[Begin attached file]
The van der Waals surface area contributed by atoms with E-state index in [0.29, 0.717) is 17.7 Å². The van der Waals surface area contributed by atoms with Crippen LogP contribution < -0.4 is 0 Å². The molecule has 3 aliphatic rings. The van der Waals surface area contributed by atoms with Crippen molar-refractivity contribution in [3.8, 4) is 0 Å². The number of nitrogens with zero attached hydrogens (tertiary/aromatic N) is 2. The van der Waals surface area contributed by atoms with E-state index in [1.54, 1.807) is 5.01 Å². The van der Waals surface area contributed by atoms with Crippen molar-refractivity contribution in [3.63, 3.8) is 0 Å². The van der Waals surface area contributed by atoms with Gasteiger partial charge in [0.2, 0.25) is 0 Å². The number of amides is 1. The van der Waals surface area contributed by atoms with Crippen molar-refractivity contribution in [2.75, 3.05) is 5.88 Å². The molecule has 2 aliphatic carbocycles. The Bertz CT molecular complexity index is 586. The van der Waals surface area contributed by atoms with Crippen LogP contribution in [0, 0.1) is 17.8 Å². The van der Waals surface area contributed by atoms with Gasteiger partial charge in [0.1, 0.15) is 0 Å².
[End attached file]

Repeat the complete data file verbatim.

The van der Waals surface area contributed by atoms with E-state index in [0.29, 0.717) is 17.7 Å². The van der Waals surface area contributed by atoms with Crippen LogP contribution < -0.4 is 0 Å². The molecule has 3 aliphatic rings. The van der Waals surface area contributed by atoms with Crippen molar-refractivity contribution in [3.8, 4) is 0 Å². The number of nitrogens with zero attached hydrogens (tertiary/aromatic N) is 2. The van der Waals surface area contributed by atoms with E-state index in [1.54, 1.807) is 5.01 Å². The van der Waals surface area contributed by atoms with Crippen molar-refractivity contribution in [3.63, 3.8) is 0 Å². The van der Waals surface area contributed by atoms with Gasteiger partial charge in [0.2, 0.25) is 0 Å². The number of amides is 1. The van der Waals surface area contributed by atoms with Crippen molar-refractivity contribution in [2.75, 3.05) is 5.88 Å². The molecule has 2 aliphatic carbocycles. The Bertz CT molecular complexity index is 586. The van der Waals surface area contributed by atoms with Crippen LogP contribution in [0, 0.1) is 17.8 Å². The van der Waals surface area contributed by atoms with Gasteiger partial charge in [0.1, 0.15) is 0 Å².